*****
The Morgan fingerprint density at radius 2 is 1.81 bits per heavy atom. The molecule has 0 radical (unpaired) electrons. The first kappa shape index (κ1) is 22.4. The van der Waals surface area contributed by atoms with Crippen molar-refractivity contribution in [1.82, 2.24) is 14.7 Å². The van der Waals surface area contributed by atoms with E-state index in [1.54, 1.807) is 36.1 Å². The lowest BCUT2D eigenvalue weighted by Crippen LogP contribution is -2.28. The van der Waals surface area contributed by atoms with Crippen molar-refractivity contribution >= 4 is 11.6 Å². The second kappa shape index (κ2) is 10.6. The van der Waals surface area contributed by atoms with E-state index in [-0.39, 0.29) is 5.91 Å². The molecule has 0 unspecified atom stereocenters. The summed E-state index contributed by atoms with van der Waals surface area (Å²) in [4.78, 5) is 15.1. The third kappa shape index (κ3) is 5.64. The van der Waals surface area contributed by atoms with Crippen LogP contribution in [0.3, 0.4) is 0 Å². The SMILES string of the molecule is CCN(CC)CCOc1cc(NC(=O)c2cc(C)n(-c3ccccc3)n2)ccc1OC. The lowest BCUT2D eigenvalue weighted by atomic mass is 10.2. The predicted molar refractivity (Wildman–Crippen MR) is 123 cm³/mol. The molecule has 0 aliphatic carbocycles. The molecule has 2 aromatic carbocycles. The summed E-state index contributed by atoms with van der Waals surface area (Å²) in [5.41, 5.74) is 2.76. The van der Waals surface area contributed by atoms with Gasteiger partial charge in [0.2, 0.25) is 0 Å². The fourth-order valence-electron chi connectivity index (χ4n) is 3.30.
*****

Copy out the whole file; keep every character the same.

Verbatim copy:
The Morgan fingerprint density at radius 2 is 1.81 bits per heavy atom. The molecule has 0 radical (unpaired) electrons. The first kappa shape index (κ1) is 22.4. The van der Waals surface area contributed by atoms with Crippen molar-refractivity contribution in [1.82, 2.24) is 14.7 Å². The van der Waals surface area contributed by atoms with E-state index in [1.54, 1.807) is 36.1 Å². The lowest BCUT2D eigenvalue weighted by Crippen LogP contribution is -2.28. The van der Waals surface area contributed by atoms with Crippen molar-refractivity contribution >= 4 is 11.6 Å². The second kappa shape index (κ2) is 10.6. The van der Waals surface area contributed by atoms with E-state index in [-0.39, 0.29) is 5.91 Å². The molecule has 0 unspecified atom stereocenters. The summed E-state index contributed by atoms with van der Waals surface area (Å²) in [4.78, 5) is 15.1. The third kappa shape index (κ3) is 5.64. The van der Waals surface area contributed by atoms with Crippen LogP contribution in [0.3, 0.4) is 0 Å². The SMILES string of the molecule is CCN(CC)CCOc1cc(NC(=O)c2cc(C)n(-c3ccccc3)n2)ccc1OC. The lowest BCUT2D eigenvalue weighted by atomic mass is 10.2. The predicted molar refractivity (Wildman–Crippen MR) is 123 cm³/mol. The molecule has 0 aliphatic carbocycles. The molecule has 2 aromatic carbocycles. The summed E-state index contributed by atoms with van der Waals surface area (Å²) in [5.41, 5.74) is 2.76. The van der Waals surface area contributed by atoms with Gasteiger partial charge in [0.2, 0.25) is 0 Å². The fourth-order valence-electron chi connectivity index (χ4n) is 3.30.